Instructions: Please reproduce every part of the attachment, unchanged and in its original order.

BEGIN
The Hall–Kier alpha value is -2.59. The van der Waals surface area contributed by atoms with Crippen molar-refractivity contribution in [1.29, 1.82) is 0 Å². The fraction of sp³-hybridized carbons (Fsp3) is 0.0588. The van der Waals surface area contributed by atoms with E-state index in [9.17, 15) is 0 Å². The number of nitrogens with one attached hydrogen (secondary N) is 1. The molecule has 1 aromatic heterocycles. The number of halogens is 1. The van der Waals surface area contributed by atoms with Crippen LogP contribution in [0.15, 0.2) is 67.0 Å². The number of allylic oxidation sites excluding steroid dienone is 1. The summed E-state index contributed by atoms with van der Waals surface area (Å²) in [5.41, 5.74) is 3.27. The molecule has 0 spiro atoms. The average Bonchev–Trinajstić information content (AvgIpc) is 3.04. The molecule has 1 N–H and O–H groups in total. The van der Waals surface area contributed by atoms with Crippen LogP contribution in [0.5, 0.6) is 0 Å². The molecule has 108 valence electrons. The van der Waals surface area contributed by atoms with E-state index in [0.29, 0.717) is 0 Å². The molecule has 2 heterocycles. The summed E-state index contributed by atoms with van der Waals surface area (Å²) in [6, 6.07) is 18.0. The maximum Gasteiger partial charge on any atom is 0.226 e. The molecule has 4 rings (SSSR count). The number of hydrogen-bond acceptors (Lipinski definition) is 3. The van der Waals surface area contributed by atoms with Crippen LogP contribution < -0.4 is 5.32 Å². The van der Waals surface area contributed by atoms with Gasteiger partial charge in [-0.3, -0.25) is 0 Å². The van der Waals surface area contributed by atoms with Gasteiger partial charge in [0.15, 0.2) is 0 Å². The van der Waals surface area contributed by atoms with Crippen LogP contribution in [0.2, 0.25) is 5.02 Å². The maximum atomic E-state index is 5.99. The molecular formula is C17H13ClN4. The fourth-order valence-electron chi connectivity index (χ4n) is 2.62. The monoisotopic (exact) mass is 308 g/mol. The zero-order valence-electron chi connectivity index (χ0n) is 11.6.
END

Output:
The Hall–Kier alpha value is -2.59. The van der Waals surface area contributed by atoms with Crippen molar-refractivity contribution in [1.29, 1.82) is 0 Å². The fraction of sp³-hybridized carbons (Fsp3) is 0.0588. The van der Waals surface area contributed by atoms with E-state index in [9.17, 15) is 0 Å². The number of nitrogens with one attached hydrogen (secondary N) is 1. The molecule has 1 aromatic heterocycles. The number of halogens is 1. The van der Waals surface area contributed by atoms with Crippen LogP contribution in [0.15, 0.2) is 67.0 Å². The number of allylic oxidation sites excluding steroid dienone is 1. The summed E-state index contributed by atoms with van der Waals surface area (Å²) in [5.41, 5.74) is 3.27. The molecule has 0 spiro atoms. The average Bonchev–Trinajstić information content (AvgIpc) is 3.04. The molecule has 1 N–H and O–H groups in total. The van der Waals surface area contributed by atoms with Crippen LogP contribution in [0.5, 0.6) is 0 Å². The molecule has 108 valence electrons. The van der Waals surface area contributed by atoms with E-state index in [0.29, 0.717) is 0 Å². The molecule has 2 heterocycles. The summed E-state index contributed by atoms with van der Waals surface area (Å²) in [6, 6.07) is 18.0. The maximum Gasteiger partial charge on any atom is 0.226 e. The molecule has 4 rings (SSSR count). The number of hydrogen-bond acceptors (Lipinski definition) is 3. The van der Waals surface area contributed by atoms with Crippen LogP contribution < -0.4 is 5.32 Å². The van der Waals surface area contributed by atoms with Gasteiger partial charge in [-0.3, -0.25) is 0 Å². The van der Waals surface area contributed by atoms with Gasteiger partial charge in [0.15, 0.2) is 0 Å². The van der Waals surface area contributed by atoms with Crippen LogP contribution in [0.2, 0.25) is 5.02 Å². The maximum atomic E-state index is 5.99. The molecular formula is C17H13ClN4. The fourth-order valence-electron chi connectivity index (χ4n) is 2.62. The monoisotopic (exact) mass is 308 g/mol. The zero-order valence-electron chi connectivity index (χ0n) is 11.6.